As I sped past the billboard, the words lingered in my mind, and even began to bother me. “If all else fails, try Jesus.” The well intended slogan had it all wrong, much like the “God is my co-pilot” bumper sticker.
Seriously? What kind of friend would you consider me if I only called you when “All else fails?” Wouldn’t that make me the “vending machine god” where we only go when we want something, or worse yet, when we want something, and all else has failed?
It also dips into the “prosperity gospel,” where the believer, one with “enough faith,” gets good fortune, and answered prayers., but when we don’t see that answer, it’s because of our weak faith. Or – “Hey God, I’ a pretty good person, I do good stuff, I don’t cheat on my wife, I don’t tell (big) lies, I gave to the homeless dude this morning. I even go to church sometimes. I’ve done my part! What the hell do you want? Tit for tat. Quid pro quo. I’ve done my part, now give me mine.”
Our parents saw it during the Cuban missile crisis. Churches were packed, and lines to the confessional wrapped around the block. We see it during times of crisis. After 9-11, many returned to religion, or at least begging God, or whatever to come to our aid. How many of us have gotten on our knees (at least metaphorically) and prayed over the past week for the safe return of two 14 year old boys that are complete strangers?
Me too. And I prayed for so many reasons. I’m a father and I know the pain of losing a young son, and another child lost at sea for a week. I know the agony of a family pulled apart, and a heart broken, and hemorrhaging still. And I’ve seen so many lose their faith. I’ve shared stories and tears with other parents, some of whom completely lost their faith after their own darkest day: “How could a loving God allow …”
I’ve seen the faith of a child lost as the cancer took her aunt despite her pleas to her friend, Jesus.
Millions have reached up and asked for a favor. Bring these two kids home to their families.
I informed God that this was the time for a contemporary miracle. Show us a little sign. How ’bout a little trick? Jump through my hoop. “Think of the increase in faith! Think of those who will come home to you! It will be all for your greater glory, Jesus!”
And, because I’m human, and it would all seem pretty logical, I still think all that is true. But then reality crashes down. You see, miracles DO happen every day. But most go unnoticed, or written off as co-incidence, or nature, or lucky enough to have … “a good doctor, or whatever.” Seldom does anything work for “God’s greater glory,” or increase anyone’s faith.
No, in fact, “faith” is an odd thing. It has nothing to do with prosperity, or intellect, or merit, or even desire. Lots of people smarter than me are atheists. And lots of people smarter than me have strong faith. (Although I have noticed the majority of physicians and other health professionals have unshakable faiths, probably they see the complexity of life, down at the cellular level, and realize the notion of a random construction of life is absurd.)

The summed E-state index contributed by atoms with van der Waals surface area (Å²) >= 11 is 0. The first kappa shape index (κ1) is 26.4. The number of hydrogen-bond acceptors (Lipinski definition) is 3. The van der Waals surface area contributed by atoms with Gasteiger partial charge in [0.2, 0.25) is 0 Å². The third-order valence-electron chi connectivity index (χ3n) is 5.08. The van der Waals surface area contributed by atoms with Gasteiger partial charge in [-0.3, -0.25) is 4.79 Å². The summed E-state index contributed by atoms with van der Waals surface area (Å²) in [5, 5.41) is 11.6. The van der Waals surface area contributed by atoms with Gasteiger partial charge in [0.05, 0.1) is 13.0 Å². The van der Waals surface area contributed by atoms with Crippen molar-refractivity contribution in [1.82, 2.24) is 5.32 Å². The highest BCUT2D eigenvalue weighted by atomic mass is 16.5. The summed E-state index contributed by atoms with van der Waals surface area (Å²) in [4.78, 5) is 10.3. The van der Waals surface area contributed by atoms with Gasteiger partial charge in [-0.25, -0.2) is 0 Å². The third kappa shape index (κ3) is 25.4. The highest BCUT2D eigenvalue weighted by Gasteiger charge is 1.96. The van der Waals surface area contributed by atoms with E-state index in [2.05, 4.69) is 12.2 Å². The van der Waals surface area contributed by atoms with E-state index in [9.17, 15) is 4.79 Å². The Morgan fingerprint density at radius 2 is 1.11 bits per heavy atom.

Prayer does unite us. We realize that, although we’re walking this Camino by ourselves, we get much strength and consolation from our brothers and sisters.
Humbling ourselves in genuine prayer also reminds us how powerless we are to control our destiny, and that of our children.
Christians know that Jesus never promised us that we wouldn’t suffer, only that he’d be with us, and from my own experience, even carry us while we do.
Popular singer Matt Maher frames it beautifully, when he writes,
“Lost, everything is lost, and everything I’ve loved before is gone… Where were you when all that I hoped for, Where were you when all that I’ve dreamed, came crashing down in shambles around me? … You were on the cross…”
Not as an excuse as to why He couldn’t help us, but as an image we can contemplate on:
He was in fact, fully human, and knows the fear and agony we feel.
And so we continue to pray for miracles. And for comfort and consolation of a loving relationship, where we can enjoy life together, sharing our deepest joys and fears, and, sometimes, sit together in grief and loss.
Much of our journey here is a mystery. Most of it. But just because we’re not able to understand something fully is no reason to deny the only explanation for the journey in the first place.
We do continue to pray for the impossible. Every father I know would cry in thanksgiving upon the return of these two boys lost at sea. And we continue to pray for the consolation of such a faith that allows their families to continue to breathe and get out of bed each morning. Because that’s going to be difficult for them Trust me on this.
This is the very essence of our Judeo-Christian mindset. Compassion and encouragement. As “Church,” we love and support complete strangers. Because they’re not strangers. Even on the other side of the world, we are connected, so we send our support and offer our prayers. No, they’re not strangers at all, and we are our brother’s keeper. We are often the only Jesus someone will ever meet.
We can’t explain these things to someone who doesn’t get it, but our lack of an explanation doesn’t make that connection any less real.